The scene where DeLeon was shot

A pedestrian walks past the scene where an unarmed man was shot by police in Los Feliz in this June 2015 photo. The Los Angeles Police Commission found on Tuesday officers were justified in the shooting.

(Mel Melcon / Los Angeles Times)

The officers heard a “loud moan or scream” from their patrol car — the windows were rolled down — but initially didn’t give the noise much attention, the report said. When they heard it again, the report said, they told investigators they looked over and saw DeLeon walking on a nearby sidewalk.

DeLeon then turned toward the patrol car, the report said. One of his hands was covered in a towel. Both of his arms were bent at a 90-degree angle, the report said, pointing at the officers.

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“I instantly thought, ‘He’s pointing a gun at somebody,’ ” one witness recalled.

“I saw him and my first thought was, ‘This man has a gun and he’s going to shoot someone,’ ” another witness told investigators. “So I put my car in park and got down as low as I could.”

One witness said DeLeon yelled, “Cops, cops, cops,” before he approached police.

The officers left their car and drew their guns. One officer said he saw “something metallic” in DeLeon’s hands and ordered him to “drop the weapon,” the report said.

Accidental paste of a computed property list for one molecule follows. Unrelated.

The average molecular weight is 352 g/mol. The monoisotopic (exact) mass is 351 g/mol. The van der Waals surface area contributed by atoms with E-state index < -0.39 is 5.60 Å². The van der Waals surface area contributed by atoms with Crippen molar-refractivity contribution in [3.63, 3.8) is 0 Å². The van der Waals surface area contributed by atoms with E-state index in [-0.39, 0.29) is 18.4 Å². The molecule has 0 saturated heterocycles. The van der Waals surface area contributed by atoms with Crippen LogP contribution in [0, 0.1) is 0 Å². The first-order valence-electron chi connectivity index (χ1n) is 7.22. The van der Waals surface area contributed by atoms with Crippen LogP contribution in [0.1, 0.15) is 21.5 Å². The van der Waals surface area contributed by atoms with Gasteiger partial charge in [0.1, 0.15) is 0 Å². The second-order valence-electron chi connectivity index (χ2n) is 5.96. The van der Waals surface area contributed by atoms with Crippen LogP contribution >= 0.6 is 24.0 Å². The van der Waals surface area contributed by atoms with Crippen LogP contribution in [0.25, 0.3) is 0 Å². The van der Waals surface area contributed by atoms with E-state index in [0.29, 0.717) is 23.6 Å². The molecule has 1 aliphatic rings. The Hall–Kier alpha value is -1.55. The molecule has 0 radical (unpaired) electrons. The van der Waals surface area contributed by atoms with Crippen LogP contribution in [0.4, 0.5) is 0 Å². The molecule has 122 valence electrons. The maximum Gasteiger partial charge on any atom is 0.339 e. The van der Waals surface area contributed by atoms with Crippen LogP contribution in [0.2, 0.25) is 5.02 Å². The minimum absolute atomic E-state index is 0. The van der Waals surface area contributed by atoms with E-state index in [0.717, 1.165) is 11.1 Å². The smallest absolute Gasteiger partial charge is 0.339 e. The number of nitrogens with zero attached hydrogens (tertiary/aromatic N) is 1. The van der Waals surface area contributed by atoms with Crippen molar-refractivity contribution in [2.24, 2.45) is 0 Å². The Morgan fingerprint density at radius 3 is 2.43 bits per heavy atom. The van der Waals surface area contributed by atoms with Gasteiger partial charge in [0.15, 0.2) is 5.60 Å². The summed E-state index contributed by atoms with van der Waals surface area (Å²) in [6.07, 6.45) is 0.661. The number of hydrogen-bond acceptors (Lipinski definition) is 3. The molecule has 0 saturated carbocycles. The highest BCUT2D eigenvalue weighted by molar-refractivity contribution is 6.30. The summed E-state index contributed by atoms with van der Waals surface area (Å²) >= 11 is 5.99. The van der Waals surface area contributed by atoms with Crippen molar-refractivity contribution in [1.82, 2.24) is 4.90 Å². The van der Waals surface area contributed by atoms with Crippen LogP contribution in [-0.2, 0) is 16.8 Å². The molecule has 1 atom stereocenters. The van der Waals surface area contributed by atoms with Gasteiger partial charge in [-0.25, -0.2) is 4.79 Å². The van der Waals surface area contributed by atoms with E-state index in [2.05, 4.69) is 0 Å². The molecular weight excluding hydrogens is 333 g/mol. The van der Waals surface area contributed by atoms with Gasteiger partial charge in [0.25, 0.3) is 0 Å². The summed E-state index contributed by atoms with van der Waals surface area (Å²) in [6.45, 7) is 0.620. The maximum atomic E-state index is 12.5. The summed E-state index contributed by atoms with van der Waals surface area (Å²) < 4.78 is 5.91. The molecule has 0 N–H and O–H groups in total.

“I remember thinking to myself … ‘I’m going to get hit soon,’ ” Palacios said, according to the report. “’I’m going to get shot. I’m going to die here.’ ”

Palacios told investigators he opened fire as DeLeon continued to point his towel-covered hand at police. When the officers approached DeLeon, one yanked the towel from his hand, the report said. When it hit the ground and opened up, the officer’s partner told investigators, “there was nothing in there.”

But, Beck and the police commissioners concluded, “based on the totality of the circumstances,” Palacios reasonably believed “DeLeon’s actions presented an imminent threat.”

The names of the officers, as well as the witnesses, were redacted from the copy of Beck’s report that was made public Tuesday, but the LAPD previously identified Palacios as the officer who shot DeLeon.

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Palacios graduated from the LAPD’s academy in 2006 and worked as a sworn officer in the city’s General Services Department, which patrolled parks, libraries and other city-owned properties. That department merged with the LAPD in 2013.

At the time of the shooting, Palacios was assigned to patrol Griffith Park as part of the LAPD’s Security Services Division. He was removed from the field after the shooting and is now working administrative duties, an LAPD spokesman said Tuesday.

An attorney representing the officer said the shooting was “unfortunate” but that Palacios was reacting to DeLeon’s actions. Attorney Gary Fullerton said the case showed that investigations into shootings can reveal new details that can affect how they are viewed.

“People get a tidbit of information and jump at it,” he said. “Until we know everything, it’s not fair to anybody — not just the officers, but the victim, the suspect, the public at large. You need a fair and thorough investigation.”

Follow @katemather for more LAPD news.